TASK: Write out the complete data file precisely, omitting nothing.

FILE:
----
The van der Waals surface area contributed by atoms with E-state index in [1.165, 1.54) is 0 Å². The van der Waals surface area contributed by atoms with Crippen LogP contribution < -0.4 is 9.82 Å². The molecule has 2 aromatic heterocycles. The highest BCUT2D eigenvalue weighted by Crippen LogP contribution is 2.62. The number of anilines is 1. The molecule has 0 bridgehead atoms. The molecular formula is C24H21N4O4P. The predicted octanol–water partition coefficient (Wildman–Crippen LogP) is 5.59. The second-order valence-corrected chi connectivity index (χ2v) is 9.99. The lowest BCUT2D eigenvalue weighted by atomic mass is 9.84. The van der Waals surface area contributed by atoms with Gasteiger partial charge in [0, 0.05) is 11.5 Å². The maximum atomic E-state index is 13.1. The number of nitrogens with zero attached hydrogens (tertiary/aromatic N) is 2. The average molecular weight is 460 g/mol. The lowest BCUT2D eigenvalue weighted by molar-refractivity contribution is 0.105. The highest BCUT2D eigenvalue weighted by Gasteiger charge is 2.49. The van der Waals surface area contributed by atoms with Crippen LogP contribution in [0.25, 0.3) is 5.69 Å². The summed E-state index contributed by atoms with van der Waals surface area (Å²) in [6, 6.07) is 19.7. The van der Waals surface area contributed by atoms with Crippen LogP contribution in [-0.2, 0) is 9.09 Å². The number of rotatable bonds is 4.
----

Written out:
The van der Waals surface area contributed by atoms with E-state index in [1.165, 1.54) is 0 Å². The van der Waals surface area contributed by atoms with Crippen LogP contribution < -0.4 is 9.82 Å². The molecule has 2 aromatic heterocycles. The highest BCUT2D eigenvalue weighted by Crippen LogP contribution is 2.62. The number of anilines is 1. The molecule has 0 bridgehead atoms. The molecular formula is C24H21N4O4P. The predicted octanol–water partition coefficient (Wildman–Crippen LogP) is 5.59. The second-order valence-corrected chi connectivity index (χ2v) is 9.99. The lowest BCUT2D eigenvalue weighted by atomic mass is 9.84. The van der Waals surface area contributed by atoms with Gasteiger partial charge in [0, 0.05) is 11.5 Å². The maximum atomic E-state index is 13.1. The number of nitrogens with zero attached hydrogens (tertiary/aromatic N) is 2. The average molecular weight is 460 g/mol. The lowest BCUT2D eigenvalue weighted by molar-refractivity contribution is 0.105. The highest BCUT2D eigenvalue weighted by Gasteiger charge is 2.49. The van der Waals surface area contributed by atoms with Crippen LogP contribution in [0.25, 0.3) is 5.69 Å². The summed E-state index contributed by atoms with van der Waals surface area (Å²) in [6, 6.07) is 19.7. The van der Waals surface area contributed by atoms with Crippen LogP contribution in [-0.2, 0) is 9.09 Å². The number of rotatable bonds is 4.